NRL chief: I understand frustration
Chief executive David Smith tells the media why he can't say more about clubs being investigated over alleged doping.PT1M25S http://www.canberratimes.com.au/action/externalEmbeddedPlayer?id=d-2ea8n 620 349 February 12, 2013
Proactive. The new NRL chief executive David Smith used the word so often during his press conference on Tuesday, you started to wonder if it was the name of a new sponsor. Or perhaps a type of peptide. New NRL, we are assured, is proactive. Old NRL was reactive, to use the word ringing in David Gallop's ears after he was handed his cardboard box.
This posture would be applied to the challenges the game had not yet met. The NRL would be proactive in improving stadiums, increasing crowds, growing revenue. The big picture ideas that were obscured during the years of internecine war and day-to-day crisis management.
Instead, Smith's first public demonstration of proactivity has been to - yep - react to a crisis. With his hands tied behind his back. Just as Gallop was so often hamstrung by the game's compromised ownership structure, diminished media rights deals, ravenous appetite for self-destruction and self-interested warlords.
NRL CEO David Smith talks to the media. Photo: Anthony Johnson
This time the NRL has been torn between its duty to let the Australian Crime Commission and Australian Sports Anti-Doping Authority investigations run their course and its responsibility to a group of stakeholders who need no intravenous aid to increase their strength: the club
chiefs and respected figures, such as Phil Gould and Wayne Bennett, who have been vocal in their insistence that the NRL ''name names'' to clear the game's reputation. Presumably while knowing that Smith is handcuffed by confidentiality arrangements and ACC and ASADA procedures that prohibit full disclosure.
''They want us to confess to something but, like I say, I've been racking my head wondering what they want us to confess to,'' said Bennett, whose club was one of six mentioned in the ACC report. You can understand the frustration of the Newcastle coach, who is only weeks away from sending his team onto the field. Likewise Gould, who has been even more strident in his defence of the clubs against what he portrays as scurrilous, unsubstantiated attacks.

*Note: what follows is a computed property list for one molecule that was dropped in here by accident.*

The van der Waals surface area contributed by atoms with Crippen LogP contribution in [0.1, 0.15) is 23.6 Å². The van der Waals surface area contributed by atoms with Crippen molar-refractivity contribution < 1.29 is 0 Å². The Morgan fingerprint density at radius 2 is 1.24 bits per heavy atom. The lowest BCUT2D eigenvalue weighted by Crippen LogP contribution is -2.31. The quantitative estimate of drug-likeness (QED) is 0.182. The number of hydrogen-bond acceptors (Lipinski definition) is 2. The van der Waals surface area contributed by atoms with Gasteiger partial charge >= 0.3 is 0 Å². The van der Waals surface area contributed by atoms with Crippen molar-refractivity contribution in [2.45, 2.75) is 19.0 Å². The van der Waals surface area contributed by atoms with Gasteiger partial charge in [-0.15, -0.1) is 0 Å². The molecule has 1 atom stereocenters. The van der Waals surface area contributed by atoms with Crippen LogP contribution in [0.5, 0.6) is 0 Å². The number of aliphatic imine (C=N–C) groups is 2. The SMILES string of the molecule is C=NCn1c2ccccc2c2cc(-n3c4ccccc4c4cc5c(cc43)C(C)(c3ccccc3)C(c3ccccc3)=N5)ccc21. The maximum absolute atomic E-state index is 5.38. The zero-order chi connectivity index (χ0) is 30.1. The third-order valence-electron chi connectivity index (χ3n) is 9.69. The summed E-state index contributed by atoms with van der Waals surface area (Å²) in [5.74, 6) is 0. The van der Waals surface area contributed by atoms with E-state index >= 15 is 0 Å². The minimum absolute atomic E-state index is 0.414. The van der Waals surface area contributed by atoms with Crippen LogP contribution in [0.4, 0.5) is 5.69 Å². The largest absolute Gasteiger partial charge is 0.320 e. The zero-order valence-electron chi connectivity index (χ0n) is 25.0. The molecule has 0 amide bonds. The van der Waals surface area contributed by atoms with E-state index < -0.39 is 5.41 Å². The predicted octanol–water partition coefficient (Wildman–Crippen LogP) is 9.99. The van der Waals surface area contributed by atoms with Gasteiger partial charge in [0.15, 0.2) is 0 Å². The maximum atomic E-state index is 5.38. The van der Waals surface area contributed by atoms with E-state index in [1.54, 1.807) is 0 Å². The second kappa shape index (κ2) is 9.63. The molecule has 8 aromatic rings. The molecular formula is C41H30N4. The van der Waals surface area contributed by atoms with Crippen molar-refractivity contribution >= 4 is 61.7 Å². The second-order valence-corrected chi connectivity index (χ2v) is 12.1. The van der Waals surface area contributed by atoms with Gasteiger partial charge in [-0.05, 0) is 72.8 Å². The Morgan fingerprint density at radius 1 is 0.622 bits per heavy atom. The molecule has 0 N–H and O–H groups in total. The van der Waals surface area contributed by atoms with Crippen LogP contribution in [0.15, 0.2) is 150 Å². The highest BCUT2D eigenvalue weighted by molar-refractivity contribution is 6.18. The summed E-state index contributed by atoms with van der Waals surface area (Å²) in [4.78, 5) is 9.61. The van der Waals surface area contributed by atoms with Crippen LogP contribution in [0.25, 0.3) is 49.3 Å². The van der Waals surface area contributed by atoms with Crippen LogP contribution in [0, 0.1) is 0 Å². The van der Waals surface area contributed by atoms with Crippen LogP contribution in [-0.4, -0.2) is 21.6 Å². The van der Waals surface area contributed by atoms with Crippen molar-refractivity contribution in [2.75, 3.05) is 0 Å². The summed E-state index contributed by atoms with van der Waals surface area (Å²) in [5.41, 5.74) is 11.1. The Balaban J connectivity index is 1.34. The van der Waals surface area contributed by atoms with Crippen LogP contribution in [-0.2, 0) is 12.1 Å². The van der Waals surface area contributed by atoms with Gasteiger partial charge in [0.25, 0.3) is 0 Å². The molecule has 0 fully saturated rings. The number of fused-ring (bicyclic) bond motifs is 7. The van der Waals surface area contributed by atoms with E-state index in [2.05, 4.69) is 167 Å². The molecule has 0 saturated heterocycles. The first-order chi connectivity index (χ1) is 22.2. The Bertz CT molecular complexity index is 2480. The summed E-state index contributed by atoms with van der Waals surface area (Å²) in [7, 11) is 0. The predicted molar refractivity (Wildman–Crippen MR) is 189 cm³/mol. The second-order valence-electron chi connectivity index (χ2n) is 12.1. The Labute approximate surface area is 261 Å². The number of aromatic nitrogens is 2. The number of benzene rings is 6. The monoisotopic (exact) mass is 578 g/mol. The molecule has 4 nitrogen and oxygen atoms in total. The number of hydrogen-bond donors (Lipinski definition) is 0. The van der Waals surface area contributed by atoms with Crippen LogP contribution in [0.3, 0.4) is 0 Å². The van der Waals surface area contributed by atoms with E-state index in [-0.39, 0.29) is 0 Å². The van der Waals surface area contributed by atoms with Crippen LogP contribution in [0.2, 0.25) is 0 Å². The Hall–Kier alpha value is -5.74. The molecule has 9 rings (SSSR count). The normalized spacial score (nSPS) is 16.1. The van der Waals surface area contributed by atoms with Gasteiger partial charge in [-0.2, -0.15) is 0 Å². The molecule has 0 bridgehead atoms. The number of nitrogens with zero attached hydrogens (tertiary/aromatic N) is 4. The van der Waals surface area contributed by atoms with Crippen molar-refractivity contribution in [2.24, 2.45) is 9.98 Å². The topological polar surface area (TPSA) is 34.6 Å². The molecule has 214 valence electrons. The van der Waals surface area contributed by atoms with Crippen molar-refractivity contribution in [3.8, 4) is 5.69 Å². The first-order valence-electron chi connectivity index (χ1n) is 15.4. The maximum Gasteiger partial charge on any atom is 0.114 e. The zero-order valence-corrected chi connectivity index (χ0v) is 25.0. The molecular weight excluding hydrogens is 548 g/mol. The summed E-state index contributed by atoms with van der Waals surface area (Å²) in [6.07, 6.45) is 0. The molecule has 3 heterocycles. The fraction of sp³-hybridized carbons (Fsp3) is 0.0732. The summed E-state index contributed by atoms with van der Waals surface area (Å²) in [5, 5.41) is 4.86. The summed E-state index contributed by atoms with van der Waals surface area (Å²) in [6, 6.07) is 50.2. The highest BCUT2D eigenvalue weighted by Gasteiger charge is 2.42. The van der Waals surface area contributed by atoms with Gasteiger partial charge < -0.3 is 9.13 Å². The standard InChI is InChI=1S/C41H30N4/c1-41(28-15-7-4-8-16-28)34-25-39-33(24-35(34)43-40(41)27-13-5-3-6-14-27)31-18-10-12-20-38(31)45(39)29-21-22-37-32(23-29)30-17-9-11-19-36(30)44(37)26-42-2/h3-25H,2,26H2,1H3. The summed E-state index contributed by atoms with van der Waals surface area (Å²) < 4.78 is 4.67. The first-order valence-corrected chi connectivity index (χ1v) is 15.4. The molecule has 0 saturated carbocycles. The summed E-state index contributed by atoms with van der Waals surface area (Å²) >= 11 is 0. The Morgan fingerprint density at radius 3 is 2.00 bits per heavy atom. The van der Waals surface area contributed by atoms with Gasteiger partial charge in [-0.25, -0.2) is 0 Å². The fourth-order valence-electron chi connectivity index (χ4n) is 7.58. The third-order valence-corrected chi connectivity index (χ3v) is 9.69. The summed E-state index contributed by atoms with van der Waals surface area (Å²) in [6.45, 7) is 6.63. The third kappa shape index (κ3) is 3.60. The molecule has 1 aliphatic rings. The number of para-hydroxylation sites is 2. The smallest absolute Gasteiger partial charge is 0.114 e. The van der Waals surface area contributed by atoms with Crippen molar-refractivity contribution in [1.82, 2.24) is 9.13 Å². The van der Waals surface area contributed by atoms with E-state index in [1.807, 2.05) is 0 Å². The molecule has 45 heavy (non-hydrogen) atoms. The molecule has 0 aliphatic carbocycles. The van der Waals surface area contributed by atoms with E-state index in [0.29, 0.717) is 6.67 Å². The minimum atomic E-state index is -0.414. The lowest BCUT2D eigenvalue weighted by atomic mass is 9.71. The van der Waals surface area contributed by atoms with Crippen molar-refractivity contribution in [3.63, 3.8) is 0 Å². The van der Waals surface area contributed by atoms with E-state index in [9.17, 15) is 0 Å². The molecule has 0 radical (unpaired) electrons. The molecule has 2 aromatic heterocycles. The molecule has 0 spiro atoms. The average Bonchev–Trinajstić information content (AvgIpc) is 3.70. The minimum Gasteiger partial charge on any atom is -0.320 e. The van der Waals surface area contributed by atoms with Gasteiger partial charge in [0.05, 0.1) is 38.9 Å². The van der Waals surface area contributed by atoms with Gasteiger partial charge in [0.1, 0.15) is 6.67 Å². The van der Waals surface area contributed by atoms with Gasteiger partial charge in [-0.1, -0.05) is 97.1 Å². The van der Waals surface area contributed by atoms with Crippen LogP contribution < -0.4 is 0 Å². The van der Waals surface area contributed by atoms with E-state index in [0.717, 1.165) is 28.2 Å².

The clubs were more conciliatory after a briefing from ASADA on Tuesday. But their vocal demands for information Smith was in no position to provide have made life unnecessarily difficult for the new boss. As Gallop often found, the failure of the clubs to fall in behind the NRL fuels an atmosphere of mistrust and confusion. Indeed, it could be one reason clubs were not initially given more information about the ACC report.
At the same time, you suspect the NRL is still uncertain whether the rhetoric used by the politicians in releasing the ACC report is justified by its contents. Whether it truly believes the game's integrity is under attack from underworld crime.
If not, then surely the chief executives of the five sports who were given private briefings should have raised their concerns before the release. Not, as some suggest, allowed themselves to be hauled to Canberra to lend weight to a cause in which they do not believe.
Instead, since the release, the NRL and AFL have been sitting on the fence. They remain publicly staunch in their support for ASADA and the ACC, and emphatic about bolstering their integrity units to address the problems. Yet, simultaneously, they are equivocal about how deeply rooted the problems might be, either because they are confident their noses are clean, or because they fear the commercial damage that could be done by fanning the already roaring flames.
On Tuesday, Smith was again strident in his support for an investigation he said covered ''multiple clubs, multiple players''; yet also at pains to make it clear ''an absolute majority of our coaches and our playing staff do the right thing'' and to acknowledge the ''frustration of the clubs, the players and the fans''.
The AFL has relied on a record of strong management - albeit one damaged by mishandling of recent tanking and salary cap problems - to keep clubs on a tight leash. Essendon's decision to reveal it was being investigated, before the ACC report was released, has been beneficial. It has made the AFL look - yep - proactive, even allowing some to mischievously distance Essendon's problems from the report as a whole. As my colleague Roy Masters suggests, it is not unreasonable to wonder if the Bombers knew the ACC release was pending.
The NRL, as well intentioned as it might be, still seems to be grappling with the clubs rather than working with them. A sobering first lesson for Smith. You might think you are a real pro at being active. Rugby league can make you look like an amateur.